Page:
Les Misérables discussed by Andrew Davies, adapter of a new TV version
Andrew Davies on Les Misérables; Matthew Sweet, Arifa Akbar and Stephen Regan on Christmas literature; Poet Helen Mort on festive poetry
Andrew Davies is renowned for turning literary classics into prime-time television drama, from Pride and Prejudice and Bleak House to War and Peace. He talks to Samira about his new BBC One series, a reworking of Victor Hugo’s Les Misérables, explaining the appeal of the 19th Century epic novel and why the stage musical version of the book didn’t influence his adaption at all.
In the Bible, Matthew wrote about the Three Wise Men, Luke about the shepherds and the angels, and ever since, Christmas has provided inspiration for writers. John Milton wrote On the Morning of Christ’s Nativity, Jane Austen has a Christmas scene in Persuasion, Ernest Hemingway wrote about Paris at Christmas and Helen Fielding, in Bridget Jones’s Diary, has Bridget attending a terrible yuletide family gathering. Writer Matthew Sweet, critic Arifa Akbar and Professor Stephen Regan, who has traced the history of Christmas in English literature, discuss the different ways writers have treated Christmas in their work.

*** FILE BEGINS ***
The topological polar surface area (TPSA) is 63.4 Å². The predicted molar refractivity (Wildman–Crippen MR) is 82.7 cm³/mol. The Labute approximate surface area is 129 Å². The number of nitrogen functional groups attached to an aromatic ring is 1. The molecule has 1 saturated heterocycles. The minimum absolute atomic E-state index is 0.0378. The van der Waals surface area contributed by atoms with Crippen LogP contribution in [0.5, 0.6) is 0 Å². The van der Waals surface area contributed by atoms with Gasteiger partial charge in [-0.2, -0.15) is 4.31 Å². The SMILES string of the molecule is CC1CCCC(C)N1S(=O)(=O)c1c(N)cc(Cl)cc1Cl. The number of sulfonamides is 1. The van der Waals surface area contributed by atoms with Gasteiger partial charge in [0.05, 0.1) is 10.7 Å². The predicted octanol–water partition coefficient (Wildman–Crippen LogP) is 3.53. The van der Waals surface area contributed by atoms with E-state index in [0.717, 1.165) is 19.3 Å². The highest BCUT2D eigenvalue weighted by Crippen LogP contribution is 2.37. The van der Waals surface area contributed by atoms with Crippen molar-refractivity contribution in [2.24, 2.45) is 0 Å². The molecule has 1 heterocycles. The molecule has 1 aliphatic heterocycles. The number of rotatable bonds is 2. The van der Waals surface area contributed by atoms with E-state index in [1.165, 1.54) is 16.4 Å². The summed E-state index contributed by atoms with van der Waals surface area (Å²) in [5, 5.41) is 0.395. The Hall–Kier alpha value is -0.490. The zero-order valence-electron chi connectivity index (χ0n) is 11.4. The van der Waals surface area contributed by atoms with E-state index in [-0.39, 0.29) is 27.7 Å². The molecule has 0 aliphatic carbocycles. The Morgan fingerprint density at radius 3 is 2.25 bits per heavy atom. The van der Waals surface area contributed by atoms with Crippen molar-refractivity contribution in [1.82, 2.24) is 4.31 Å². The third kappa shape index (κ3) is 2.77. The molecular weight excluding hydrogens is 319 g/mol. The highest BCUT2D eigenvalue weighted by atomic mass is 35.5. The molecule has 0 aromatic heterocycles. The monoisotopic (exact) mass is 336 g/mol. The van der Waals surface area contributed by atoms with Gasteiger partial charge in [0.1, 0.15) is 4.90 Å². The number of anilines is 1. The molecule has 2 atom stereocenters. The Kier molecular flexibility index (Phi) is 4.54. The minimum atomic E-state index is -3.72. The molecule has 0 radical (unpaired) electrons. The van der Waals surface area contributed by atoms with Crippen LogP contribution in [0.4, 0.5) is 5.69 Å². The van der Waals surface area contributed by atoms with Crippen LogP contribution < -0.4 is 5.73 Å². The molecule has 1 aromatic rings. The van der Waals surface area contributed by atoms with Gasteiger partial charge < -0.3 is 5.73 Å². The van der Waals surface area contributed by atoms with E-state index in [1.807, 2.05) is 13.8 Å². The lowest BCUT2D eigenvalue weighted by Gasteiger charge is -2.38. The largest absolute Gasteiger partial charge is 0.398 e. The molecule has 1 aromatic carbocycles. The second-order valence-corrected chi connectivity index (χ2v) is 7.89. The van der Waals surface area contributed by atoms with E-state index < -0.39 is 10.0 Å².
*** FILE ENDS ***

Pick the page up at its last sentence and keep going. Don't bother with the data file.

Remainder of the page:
Sheffield-based poet Helen Mort talks about the poetry of the festive season and reads her Christmas poem written especially for Front Row.
Presenter Samira Ahmed
Producer Harry Parker
BBC1's 6-part mini-series of Les Miserables is on Sundays at 9.00pm from 30 December 2018.
Main image above: Jean Valjean (Dominic West)
Image credit: BBC/Lookout Point/Robert Viglasky
Image to the left- From Left: Madame Thenardier (Olivia Colman); Thenardier (Adeel Akhtar); Jean Valjean (Dominic West); Fantine (Lily Collins); Javert (David Oyelowo); Marius (Josh O'Connor); Cosette (Ellie Bamber)
Image credit: BBC/Lookout Point/Mitch Jenkins
Helen Mort's new Christmas poem:
On the first day of Christmas, they hauled you from me
with the forceps while a crimson Santa blinked outside
and made the rain new blood.
The second day, I washed with Frankincense, fed you
thin gold, summoned by the high star of your cry. The third day,
milk came swaddling-pale, shepherd’s flock white.
The fourth, the fifth, I wept like a child awake
past bedtime, willing the morning close.
On the sixth day, my body was a spruce tree
and you were tinsel, wound around my ribs,
my lungs, my grateful neck. Then came days
with countless nights, nights by the window
watching sleep fly over slanting roofs outside,
its reindeer legs, its glossy chariot. By the twentieth,
you slept, prone angel on my chest.
On the twenty first, your father was the year’s first snow
to me. Then came the carol of your voice, then
your hands at the door of my heart
and here we are, the twenty fourth, your fairy-lit eyes,
pursed lips, the snowflakes of your fingertips
and all of you a gift that I will not unwrap
just hold and hold in my forgotten hands
weighing you silently,
trying to guess what you are.
Image: Helen Mort
Image credit: Jan Bella